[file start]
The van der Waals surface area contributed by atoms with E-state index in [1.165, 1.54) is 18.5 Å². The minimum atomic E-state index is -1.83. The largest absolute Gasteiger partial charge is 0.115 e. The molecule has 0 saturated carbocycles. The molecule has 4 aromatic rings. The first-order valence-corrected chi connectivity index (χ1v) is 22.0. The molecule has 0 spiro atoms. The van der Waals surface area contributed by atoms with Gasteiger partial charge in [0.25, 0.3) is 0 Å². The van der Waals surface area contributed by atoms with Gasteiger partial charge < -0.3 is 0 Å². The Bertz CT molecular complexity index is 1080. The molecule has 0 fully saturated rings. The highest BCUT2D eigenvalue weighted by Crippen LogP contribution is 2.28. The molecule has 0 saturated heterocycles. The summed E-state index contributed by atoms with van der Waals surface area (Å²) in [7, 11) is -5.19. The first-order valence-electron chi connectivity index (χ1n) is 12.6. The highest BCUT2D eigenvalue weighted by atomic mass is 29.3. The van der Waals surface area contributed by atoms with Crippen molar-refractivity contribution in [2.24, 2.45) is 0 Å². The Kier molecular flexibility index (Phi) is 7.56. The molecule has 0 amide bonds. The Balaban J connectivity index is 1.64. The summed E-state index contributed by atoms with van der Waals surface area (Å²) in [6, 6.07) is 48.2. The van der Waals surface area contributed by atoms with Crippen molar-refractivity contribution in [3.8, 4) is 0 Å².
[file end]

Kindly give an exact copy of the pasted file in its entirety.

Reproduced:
The van der Waals surface area contributed by atoms with E-state index in [1.165, 1.54) is 18.5 Å². The minimum atomic E-state index is -1.83. The largest absolute Gasteiger partial charge is 0.115 e. The molecule has 0 saturated carbocycles. The molecule has 4 aromatic rings. The first-order valence-corrected chi connectivity index (χ1v) is 22.0. The molecule has 0 spiro atoms. The van der Waals surface area contributed by atoms with Gasteiger partial charge in [0.25, 0.3) is 0 Å². The van der Waals surface area contributed by atoms with Gasteiger partial charge < -0.3 is 0 Å². The Bertz CT molecular complexity index is 1080. The molecule has 0 fully saturated rings. The highest BCUT2D eigenvalue weighted by Crippen LogP contribution is 2.28. The molecule has 0 saturated heterocycles. The summed E-state index contributed by atoms with van der Waals surface area (Å²) in [7, 11) is -5.19. The first-order valence-electron chi connectivity index (χ1n) is 12.6. The highest BCUT2D eigenvalue weighted by atomic mass is 29.3. The van der Waals surface area contributed by atoms with Crippen molar-refractivity contribution in [2.24, 2.45) is 0 Å². The Kier molecular flexibility index (Phi) is 7.56. The molecule has 0 amide bonds. The Balaban J connectivity index is 1.64. The summed E-state index contributed by atoms with van der Waals surface area (Å²) in [6, 6.07) is 48.2. The van der Waals surface area contributed by atoms with Crippen molar-refractivity contribution in [3.8, 4) is 0 Å².